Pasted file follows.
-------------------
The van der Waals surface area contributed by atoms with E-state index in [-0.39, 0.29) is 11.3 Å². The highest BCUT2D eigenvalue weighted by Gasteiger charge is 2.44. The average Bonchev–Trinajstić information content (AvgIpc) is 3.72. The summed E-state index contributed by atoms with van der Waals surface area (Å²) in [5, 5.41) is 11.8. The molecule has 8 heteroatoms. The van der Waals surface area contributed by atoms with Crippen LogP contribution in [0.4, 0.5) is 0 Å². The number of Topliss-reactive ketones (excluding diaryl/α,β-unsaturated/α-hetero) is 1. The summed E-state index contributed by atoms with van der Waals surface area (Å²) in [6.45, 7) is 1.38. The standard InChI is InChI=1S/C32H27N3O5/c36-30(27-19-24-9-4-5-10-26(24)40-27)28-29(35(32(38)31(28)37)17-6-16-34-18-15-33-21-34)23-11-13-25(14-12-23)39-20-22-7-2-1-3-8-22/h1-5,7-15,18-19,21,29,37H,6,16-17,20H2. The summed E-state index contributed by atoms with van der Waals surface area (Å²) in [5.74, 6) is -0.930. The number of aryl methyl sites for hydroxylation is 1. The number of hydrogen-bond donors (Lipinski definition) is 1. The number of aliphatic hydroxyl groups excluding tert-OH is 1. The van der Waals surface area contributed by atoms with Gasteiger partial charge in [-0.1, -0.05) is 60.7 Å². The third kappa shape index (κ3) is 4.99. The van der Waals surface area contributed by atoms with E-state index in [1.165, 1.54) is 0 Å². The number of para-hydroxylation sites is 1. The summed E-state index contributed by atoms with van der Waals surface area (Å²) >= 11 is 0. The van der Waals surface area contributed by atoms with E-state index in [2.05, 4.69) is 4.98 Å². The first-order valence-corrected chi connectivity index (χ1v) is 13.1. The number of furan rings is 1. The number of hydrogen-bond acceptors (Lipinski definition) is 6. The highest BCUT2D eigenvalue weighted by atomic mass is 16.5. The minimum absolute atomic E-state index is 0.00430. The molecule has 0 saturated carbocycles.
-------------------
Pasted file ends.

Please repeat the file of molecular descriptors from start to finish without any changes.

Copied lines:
The van der Waals surface area contributed by atoms with E-state index in [-0.39, 0.29) is 11.3 Å². The highest BCUT2D eigenvalue weighted by Gasteiger charge is 2.44. The average Bonchev–Trinajstić information content (AvgIpc) is 3.72. The summed E-state index contributed by atoms with van der Waals surface area (Å²) in [5, 5.41) is 11.8. The molecule has 8 heteroatoms. The van der Waals surface area contributed by atoms with Crippen LogP contribution in [0.4, 0.5) is 0 Å². The number of Topliss-reactive ketones (excluding diaryl/α,β-unsaturated/α-hetero) is 1. The summed E-state index contributed by atoms with van der Waals surface area (Å²) in [6.45, 7) is 1.38. The standard InChI is InChI=1S/C32H27N3O5/c36-30(27-19-24-9-4-5-10-26(24)40-27)28-29(35(32(38)31(28)37)17-6-16-34-18-15-33-21-34)23-11-13-25(14-12-23)39-20-22-7-2-1-3-8-22/h1-5,7-15,18-19,21,29,37H,6,16-17,20H2. The summed E-state index contributed by atoms with van der Waals surface area (Å²) in [5.74, 6) is -0.930. The number of aryl methyl sites for hydroxylation is 1. The number of hydrogen-bond donors (Lipinski definition) is 1. The number of aliphatic hydroxyl groups excluding tert-OH is 1. The van der Waals surface area contributed by atoms with Gasteiger partial charge in [-0.1, -0.05) is 60.7 Å². The third kappa shape index (κ3) is 4.99. The van der Waals surface area contributed by atoms with E-state index in [1.165, 1.54) is 0 Å². The number of para-hydroxylation sites is 1. The summed E-state index contributed by atoms with van der Waals surface area (Å²) >= 11 is 0. The van der Waals surface area contributed by atoms with E-state index in [2.05, 4.69) is 4.98 Å². The first-order valence-corrected chi connectivity index (χ1v) is 13.1. The number of furan rings is 1. The number of hydrogen-bond acceptors (Lipinski definition) is 6. The highest BCUT2D eigenvalue weighted by atomic mass is 16.5. The minimum absolute atomic E-state index is 0.00430. The molecule has 0 saturated carbocycles.